Policy advocacy


Policy advocacy is defined as active, covert, or inadvertent support of a particular policy or class of policies.[1] Advocacy can include a variety of activities including, lobbying, litigation, public education, and forming relationships with parties of interest. Advocating for policy can take place from a local level to a state or federal government. For example, a local advocacy group in Brunswick, Georgia, Defenders of Wildlife, advocated for the passage of the H.R. 5552 Migratory Bird Protection Act during 2020 when rollbacks to the bill were introduced from the Trump Administration.[2] At the state level, advocacy for policy can be a joint effort between advocacy groups. In the United States, advocacy groups around the nation planned joint efforts to get the Uniform Partition of Heirs Property Act (UPHPA) signed into law in each of their respective states and in 2018, the bill was signed into law by Texas Governor Greg Abbott making it the tenth state to enforce this law.[3]

Scientists as policy advocates


Scientists, engineers, and other technical experts can act as advocates for their personal policy preferences and is very common in local, state, and federal governments to find scientists and engineers working on policy advocacy. For example, many non-profit groups with a focus on science policy and advocacy in the United States like the National Science Policy Network (NSPN) or Engineers and Scientists Acting Locally (ESAL) provide networks for all career stage professionals in STEM fields to engage in policy advocacy together. Other ways that STEM professionals can engage in policy advocacy can be seen as expert witnesses and panel speakers in the United States congressional committee meetings in both the House of Representatives and the Senate, many of which oversee scientific and technological topics such as the House Committee on Science, Space, and Technology or the Senate committee on Energy and Natural Resources.[4] During these committee meetings, lawmakers will gather experts from both public and private sectors to provide insight into the issue at stake and why a policy should or should not be enacted.[5]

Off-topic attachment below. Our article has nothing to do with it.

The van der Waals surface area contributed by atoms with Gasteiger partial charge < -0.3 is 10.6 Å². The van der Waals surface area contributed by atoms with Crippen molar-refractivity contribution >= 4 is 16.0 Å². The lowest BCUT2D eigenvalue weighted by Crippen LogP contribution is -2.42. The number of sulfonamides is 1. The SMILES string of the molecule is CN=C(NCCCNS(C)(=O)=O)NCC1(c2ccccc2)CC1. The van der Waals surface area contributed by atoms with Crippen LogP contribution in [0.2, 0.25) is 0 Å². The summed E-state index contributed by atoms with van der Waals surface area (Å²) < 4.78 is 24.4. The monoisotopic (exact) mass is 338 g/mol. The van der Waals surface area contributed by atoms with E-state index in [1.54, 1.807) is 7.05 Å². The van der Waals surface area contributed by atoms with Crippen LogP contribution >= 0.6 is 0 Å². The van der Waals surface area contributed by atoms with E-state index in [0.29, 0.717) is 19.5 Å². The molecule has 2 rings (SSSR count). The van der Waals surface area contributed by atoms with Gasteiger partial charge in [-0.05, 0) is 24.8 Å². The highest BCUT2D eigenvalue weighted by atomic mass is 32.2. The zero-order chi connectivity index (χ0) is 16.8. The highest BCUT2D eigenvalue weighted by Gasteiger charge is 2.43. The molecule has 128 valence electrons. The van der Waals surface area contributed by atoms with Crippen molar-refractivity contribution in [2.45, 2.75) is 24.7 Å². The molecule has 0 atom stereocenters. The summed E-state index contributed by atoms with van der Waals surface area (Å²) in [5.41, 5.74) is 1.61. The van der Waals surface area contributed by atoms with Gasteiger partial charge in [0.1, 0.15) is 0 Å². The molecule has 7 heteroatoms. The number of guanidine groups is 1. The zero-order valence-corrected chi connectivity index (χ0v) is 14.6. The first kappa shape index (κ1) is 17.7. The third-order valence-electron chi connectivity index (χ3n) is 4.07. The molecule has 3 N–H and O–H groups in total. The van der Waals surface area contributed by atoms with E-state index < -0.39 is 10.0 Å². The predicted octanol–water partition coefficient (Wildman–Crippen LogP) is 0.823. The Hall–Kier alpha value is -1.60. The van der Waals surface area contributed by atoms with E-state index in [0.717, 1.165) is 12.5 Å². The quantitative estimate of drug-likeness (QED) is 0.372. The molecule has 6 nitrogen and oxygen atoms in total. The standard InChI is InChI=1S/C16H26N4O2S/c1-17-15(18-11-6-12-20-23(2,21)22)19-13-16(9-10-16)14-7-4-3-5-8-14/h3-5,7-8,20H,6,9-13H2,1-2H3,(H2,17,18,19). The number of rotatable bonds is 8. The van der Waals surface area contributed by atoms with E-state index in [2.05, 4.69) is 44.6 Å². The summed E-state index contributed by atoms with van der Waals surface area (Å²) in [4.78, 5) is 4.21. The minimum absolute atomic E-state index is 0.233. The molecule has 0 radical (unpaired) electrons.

See also


References


  1. Lackey (2007)
  2. [email protected], WES WOLFE. "House committee passes migratory bird protections". The Brunswick News. Retrieved 2020-11-09.
  3. Peshek, Sam; A, Texas; Marketing, M. University; Communications. "Newly passed Farm Bill helps heirs' property owners achieve land rights". www.kbtx.com. Retrieved 2020-11-16.
  4. "Committees of the U.S. Congress". www.congress.gov. Retrieved 2020-11-18.
  5. "U.S. Senate: The Role of Committees in the Legislative Process". www.senate.gov. Retrieved 2020-11-18.